From there we travelled to Charlotte County, New Brunswick and camped in St. Andrews and on Grand Manan Island. We had lived in St. Andrews twice, many years ago, so it is always a treat to go back to re-explore the area.
After Charlotte County we visited family and then moved onto Fundy National Park on the Bay of Fundy, near Alma, New Brunswick. I explored the park and nearby St Mary's Point. St. Mary's is within the Shepody National Wildlife Area and part of a larger Hemispheric Shorebird Reserve for the Semipalmated Sandpiper. This species, along with many other shorebirds, use the area as an important feeding and resting place suring sring and fall migrations. Up to 85% of the world's population of this species stops here. To see tens of thousands of these small birds flying by, or landing on the beach (see photo above) en masse is an incredible sight.
Such large numbers of birds attract birds of prey looking for a meal. I saw both a Merlin and a Peregrine Falcon flying over the beach hoping to catch an unlucky migrant. The sight of a predator puts the birds up into the air and they fly in tight formation by the thousands, looking like swirling smoke from a distance, as they try to confuse the hunters. One can experince the same spectacle at Johnson's Mills which is several kilometres away, as the birds fly. This location is closer to Dorchester and Sackville New Brunswick. I visited both beaches during the trip.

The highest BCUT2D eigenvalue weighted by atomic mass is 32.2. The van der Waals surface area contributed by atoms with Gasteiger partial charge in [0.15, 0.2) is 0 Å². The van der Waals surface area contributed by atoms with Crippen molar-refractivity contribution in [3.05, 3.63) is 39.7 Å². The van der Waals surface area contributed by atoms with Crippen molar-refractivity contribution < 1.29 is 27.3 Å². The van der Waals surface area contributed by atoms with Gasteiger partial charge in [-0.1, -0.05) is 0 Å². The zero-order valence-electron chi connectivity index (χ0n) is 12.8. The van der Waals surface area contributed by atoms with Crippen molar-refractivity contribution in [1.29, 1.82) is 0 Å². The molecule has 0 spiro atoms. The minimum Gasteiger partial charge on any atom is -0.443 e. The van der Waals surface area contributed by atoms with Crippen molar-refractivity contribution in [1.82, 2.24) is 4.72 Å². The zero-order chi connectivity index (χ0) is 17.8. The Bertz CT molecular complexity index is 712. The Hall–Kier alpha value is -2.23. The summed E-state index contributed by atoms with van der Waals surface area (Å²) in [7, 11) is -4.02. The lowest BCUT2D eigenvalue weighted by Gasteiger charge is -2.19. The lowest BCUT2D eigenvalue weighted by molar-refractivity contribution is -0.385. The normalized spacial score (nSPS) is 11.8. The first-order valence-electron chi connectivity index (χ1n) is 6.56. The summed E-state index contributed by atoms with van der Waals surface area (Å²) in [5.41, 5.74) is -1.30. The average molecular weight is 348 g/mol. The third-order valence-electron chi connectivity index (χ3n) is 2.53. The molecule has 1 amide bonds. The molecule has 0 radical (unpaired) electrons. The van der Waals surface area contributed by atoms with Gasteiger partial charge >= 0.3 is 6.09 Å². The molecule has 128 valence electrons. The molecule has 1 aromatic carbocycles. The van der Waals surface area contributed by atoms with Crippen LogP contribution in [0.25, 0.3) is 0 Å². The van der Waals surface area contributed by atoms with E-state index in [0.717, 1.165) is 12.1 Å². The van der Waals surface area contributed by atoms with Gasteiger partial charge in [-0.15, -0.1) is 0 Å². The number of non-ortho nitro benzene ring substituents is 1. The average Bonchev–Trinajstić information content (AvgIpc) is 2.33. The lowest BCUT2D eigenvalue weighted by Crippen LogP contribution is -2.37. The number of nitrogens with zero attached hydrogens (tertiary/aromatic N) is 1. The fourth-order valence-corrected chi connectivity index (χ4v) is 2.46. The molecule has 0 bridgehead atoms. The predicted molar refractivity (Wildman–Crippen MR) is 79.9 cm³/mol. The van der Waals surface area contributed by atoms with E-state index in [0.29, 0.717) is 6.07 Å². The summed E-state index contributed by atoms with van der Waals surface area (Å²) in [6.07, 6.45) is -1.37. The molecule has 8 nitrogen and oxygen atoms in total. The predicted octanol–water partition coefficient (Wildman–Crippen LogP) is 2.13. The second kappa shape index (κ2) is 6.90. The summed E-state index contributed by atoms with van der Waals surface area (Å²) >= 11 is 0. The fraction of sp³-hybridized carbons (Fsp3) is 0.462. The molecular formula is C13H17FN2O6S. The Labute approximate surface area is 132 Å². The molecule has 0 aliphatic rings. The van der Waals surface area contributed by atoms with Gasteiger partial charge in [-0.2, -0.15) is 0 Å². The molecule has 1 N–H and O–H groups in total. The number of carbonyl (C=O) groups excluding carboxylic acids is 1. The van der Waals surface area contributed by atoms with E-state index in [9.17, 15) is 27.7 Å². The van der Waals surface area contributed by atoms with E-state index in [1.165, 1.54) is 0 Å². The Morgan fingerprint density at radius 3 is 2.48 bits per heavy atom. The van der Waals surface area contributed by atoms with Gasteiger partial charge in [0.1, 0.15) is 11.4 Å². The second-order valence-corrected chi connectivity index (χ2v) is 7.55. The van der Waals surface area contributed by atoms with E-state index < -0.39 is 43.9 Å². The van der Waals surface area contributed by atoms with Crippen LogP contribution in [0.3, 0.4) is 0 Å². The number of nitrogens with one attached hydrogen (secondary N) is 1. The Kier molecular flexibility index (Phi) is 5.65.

I also visited the Sackville Waterfowl Park in the heart of Sackville, New Brunswick. It is a wonderful place to take walks along meandering boardwalks above the marsh and observe waterfowl and shorebirds. It was my first time there but I would love to visit again especially in the spring breeding season.
To more images from our summer 2016 trip please click here.